These are the last days and rites of Derek Jeter. The sainted captain enters his final weekend with a career-worst .253 batting average, .301 on-base percentage and .309 slugging percentage. He is hitting .205/.259/.295 in September, including a 0-for-28 stretch in the middle of the month, during what used to be a pennant race. The Yankees will miss the playoffs in consecutive seasons for the first time since 1993. The team has worn Jeter’s No. 2 on its uniforms and caps since Sept. 7, yielding speculation that he had died along with his strike zone judgment.
Jeter’s last season has been a cloying farewell tour, with gifts and applause in nearly every opposing ballpark. Fortune magazine ranked him 11th on its list of the World’s 50 Greatest Leaders — two spots behind the Dalai Lama. At the All-Star Game, he received a 63-second standing ovation before leading off for the American League. He doubled on what looked like a batting practice pitch from Adam Wainwright. “I was going to give him a couple pipe shots just to — he deserved it,” Wainwright said. On Derek Jeter Day at Yankee Stadium, Cal Ripken said: “It is hard to measure and define all the magic that Derek brings to the table.”
It is easier to measure Jeter the ballplayer. But it is a divisive exercise, an example of the holy war between advanced metrics and traditional statistics, often accented by the unreliable eye test.
He was a severely overrated defensive shortstop. Jeter has a career defensive WAR of minus-9.4 — the worst among all shortstops since 1900, worse than Ricky Gutierrez, worse than Hanley Ramirez and worse than Jose Offerman. In The Fielding Bible , Bill James said: “I have to say that the case for Jeter as a Gold Glove quality shortstop is a dead argument in my mind. … He is not a Gold Glove quality shortstop. He isn’t an average defensive shortstop. Giving him every possible break on the unknowns, he is still going to emerge as a below average defensive shortstop.”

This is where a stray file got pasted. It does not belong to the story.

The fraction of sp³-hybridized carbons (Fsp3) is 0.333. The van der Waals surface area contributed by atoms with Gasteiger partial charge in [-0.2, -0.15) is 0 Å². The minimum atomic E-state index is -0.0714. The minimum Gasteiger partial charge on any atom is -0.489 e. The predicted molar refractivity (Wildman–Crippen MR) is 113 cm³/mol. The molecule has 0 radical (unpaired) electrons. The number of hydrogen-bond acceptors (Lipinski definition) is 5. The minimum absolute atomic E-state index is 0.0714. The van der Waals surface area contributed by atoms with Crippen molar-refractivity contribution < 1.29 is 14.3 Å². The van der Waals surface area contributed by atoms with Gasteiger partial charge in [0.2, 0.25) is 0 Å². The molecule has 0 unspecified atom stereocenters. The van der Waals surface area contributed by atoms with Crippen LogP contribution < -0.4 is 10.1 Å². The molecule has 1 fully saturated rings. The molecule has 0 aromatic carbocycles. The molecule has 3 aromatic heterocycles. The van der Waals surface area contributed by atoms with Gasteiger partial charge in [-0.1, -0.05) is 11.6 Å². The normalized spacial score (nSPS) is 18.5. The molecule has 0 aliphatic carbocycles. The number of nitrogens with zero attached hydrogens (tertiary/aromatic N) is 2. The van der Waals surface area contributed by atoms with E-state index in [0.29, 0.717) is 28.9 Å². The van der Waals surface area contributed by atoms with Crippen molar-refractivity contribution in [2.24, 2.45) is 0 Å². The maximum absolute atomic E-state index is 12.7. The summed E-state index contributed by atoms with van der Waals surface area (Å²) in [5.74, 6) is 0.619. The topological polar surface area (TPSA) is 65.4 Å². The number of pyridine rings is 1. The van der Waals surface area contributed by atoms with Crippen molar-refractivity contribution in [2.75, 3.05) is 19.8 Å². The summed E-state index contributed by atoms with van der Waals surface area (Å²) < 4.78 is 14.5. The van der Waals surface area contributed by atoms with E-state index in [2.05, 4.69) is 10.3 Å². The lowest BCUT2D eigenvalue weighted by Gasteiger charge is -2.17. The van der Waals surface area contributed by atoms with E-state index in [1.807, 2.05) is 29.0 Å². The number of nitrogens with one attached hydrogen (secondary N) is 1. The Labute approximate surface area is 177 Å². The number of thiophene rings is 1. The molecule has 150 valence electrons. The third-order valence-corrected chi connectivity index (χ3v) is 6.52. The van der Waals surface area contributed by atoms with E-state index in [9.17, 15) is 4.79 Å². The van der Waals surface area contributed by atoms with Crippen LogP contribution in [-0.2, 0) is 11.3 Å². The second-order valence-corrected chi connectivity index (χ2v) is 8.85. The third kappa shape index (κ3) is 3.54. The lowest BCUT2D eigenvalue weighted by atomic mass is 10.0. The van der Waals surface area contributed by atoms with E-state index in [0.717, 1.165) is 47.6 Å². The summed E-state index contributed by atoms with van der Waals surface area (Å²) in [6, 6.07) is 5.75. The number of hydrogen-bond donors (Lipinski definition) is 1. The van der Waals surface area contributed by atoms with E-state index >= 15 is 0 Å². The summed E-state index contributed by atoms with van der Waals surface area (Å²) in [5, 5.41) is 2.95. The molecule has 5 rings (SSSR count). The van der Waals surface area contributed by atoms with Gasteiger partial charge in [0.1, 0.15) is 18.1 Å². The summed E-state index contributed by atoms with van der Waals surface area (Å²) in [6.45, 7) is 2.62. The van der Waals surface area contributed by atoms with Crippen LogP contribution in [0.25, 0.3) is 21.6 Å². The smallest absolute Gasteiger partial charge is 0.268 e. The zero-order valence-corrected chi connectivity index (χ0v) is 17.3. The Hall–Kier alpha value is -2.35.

After the 2007 season, Yankees general manager Brian Cashman told Jeter that his defense was hurting the team, which was something he had never heard from anyone inside the organization. That winter, Jeter worked on his lateral movement with a new fitness trainer. He improved in 2008 and was slightly above average in 2009. The following season, he was 36 years old and in decline.
The counter argument is a bunch of subjective nonsense and anecdotal highlights — his five Gold Glove awards, his odd jump throw, “the flip” assist against the Athletics in the 2001 ALDS and “the dive” into the stands against the Red Sox in 2004.
But Jeter could play. He was the best position player in the league in 1999, when he hit .349/.438/.552 with 24 home runs, 102 RBIs and 134 runs, although most analysts said Pedro Martinez should have won the MVP award. Jeter should have won the award in 2006, when he hit .343/.417/.483 with 14 home runs, 97 RBIs, 118 runs and 34 stolen bases. He was among the top 10 players in the league four other times. He is sixth all-time with 3,461 hits and 10th all-time with 1,922 runs. He was an excellent base runner, with 358 stolen bases in 455 attempts (78.6 percent).
Jeter played during the Golden Age of shortstops, when the position was dominated by big, athletic hitters like himself, Alex Rodriguez, Nomar Garciaparra, Miguel Tejada, Hanley Ramirez and Troy Tulowitzki — the descendants of Cal Ripken.1